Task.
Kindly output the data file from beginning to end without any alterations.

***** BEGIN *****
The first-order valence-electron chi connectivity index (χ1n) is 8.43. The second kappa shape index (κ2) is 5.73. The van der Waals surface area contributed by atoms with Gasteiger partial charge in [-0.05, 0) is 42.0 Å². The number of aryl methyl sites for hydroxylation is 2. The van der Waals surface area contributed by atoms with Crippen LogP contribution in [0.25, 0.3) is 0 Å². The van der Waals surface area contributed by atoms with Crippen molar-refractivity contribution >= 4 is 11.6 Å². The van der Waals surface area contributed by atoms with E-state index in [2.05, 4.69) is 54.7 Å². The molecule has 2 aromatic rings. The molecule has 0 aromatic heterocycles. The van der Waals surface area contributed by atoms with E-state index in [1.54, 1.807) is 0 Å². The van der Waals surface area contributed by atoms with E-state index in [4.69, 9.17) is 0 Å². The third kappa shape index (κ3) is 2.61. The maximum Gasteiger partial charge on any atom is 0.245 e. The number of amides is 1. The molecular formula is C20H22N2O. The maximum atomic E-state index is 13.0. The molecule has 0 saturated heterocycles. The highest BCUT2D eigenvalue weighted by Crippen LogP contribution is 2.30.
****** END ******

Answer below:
The first-order valence-electron chi connectivity index (χ1n) is 8.43. The second kappa shape index (κ2) is 5.73. The van der Waals surface area contributed by atoms with Gasteiger partial charge in [-0.05, 0) is 42.0 Å². The number of aryl methyl sites for hydroxylation is 2. The van der Waals surface area contributed by atoms with Crippen LogP contribution in [0.25, 0.3) is 0 Å². The van der Waals surface area contributed by atoms with Crippen molar-refractivity contribution >= 4 is 11.6 Å². The van der Waals surface area contributed by atoms with E-state index in [2.05, 4.69) is 54.7 Å². The molecule has 2 aromatic rings. The molecule has 0 aromatic heterocycles. The van der Waals surface area contributed by atoms with E-state index in [1.54, 1.807) is 0 Å². The van der Waals surface area contributed by atoms with E-state index in [4.69, 9.17) is 0 Å². The third kappa shape index (κ3) is 2.61. The maximum Gasteiger partial charge on any atom is 0.245 e. The number of amides is 1. The molecular formula is C20H22N2O. The maximum atomic E-state index is 13.0. The molecule has 0 saturated heterocycles. The highest BCUT2D eigenvalue weighted by Crippen LogP contribution is 2.30.